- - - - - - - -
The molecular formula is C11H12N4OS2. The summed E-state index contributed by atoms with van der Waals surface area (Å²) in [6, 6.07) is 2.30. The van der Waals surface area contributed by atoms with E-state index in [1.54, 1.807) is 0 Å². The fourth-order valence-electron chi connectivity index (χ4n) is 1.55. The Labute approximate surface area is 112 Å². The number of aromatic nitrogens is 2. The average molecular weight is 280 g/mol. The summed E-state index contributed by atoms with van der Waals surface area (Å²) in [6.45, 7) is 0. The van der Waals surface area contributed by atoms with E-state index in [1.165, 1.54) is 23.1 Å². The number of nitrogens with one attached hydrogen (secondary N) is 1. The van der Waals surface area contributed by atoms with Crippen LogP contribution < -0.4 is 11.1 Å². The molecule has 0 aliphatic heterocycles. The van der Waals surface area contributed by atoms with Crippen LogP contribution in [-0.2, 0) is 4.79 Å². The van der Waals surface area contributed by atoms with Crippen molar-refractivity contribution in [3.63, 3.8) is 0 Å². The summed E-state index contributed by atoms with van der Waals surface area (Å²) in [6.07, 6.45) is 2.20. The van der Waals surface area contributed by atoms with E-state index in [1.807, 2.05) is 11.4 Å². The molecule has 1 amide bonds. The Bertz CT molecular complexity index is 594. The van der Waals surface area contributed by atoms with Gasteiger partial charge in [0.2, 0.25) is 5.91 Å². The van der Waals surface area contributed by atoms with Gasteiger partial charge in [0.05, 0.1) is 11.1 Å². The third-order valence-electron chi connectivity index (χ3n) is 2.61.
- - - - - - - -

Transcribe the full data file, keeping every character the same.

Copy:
The molecular formula is C11H12N4OS2. The summed E-state index contributed by atoms with van der Waals surface area (Å²) in [6, 6.07) is 2.30. The van der Waals surface area contributed by atoms with E-state index in [1.54, 1.807) is 0 Å². The fourth-order valence-electron chi connectivity index (χ4n) is 1.55. The Labute approximate surface area is 112 Å². The number of aromatic nitrogens is 2. The average molecular weight is 280 g/mol. The summed E-state index contributed by atoms with van der Waals surface area (Å²) in [6.45, 7) is 0. The van der Waals surface area contributed by atoms with E-state index in [1.165, 1.54) is 23.1 Å². The number of nitrogens with one attached hydrogen (secondary N) is 1. The van der Waals surface area contributed by atoms with Crippen LogP contribution < -0.4 is 11.1 Å². The molecule has 0 aliphatic heterocycles. The van der Waals surface area contributed by atoms with Crippen LogP contribution in [-0.2, 0) is 4.79 Å². The van der Waals surface area contributed by atoms with Crippen molar-refractivity contribution in [3.63, 3.8) is 0 Å². The summed E-state index contributed by atoms with van der Waals surface area (Å²) in [6.07, 6.45) is 2.20. The van der Waals surface area contributed by atoms with E-state index in [1.807, 2.05) is 11.4 Å². The molecule has 1 amide bonds. The Bertz CT molecular complexity index is 594. The van der Waals surface area contributed by atoms with Gasteiger partial charge in [0.2, 0.25) is 5.91 Å². The van der Waals surface area contributed by atoms with Gasteiger partial charge in [0.05, 0.1) is 11.1 Å². The third-order valence-electron chi connectivity index (χ3n) is 2.61.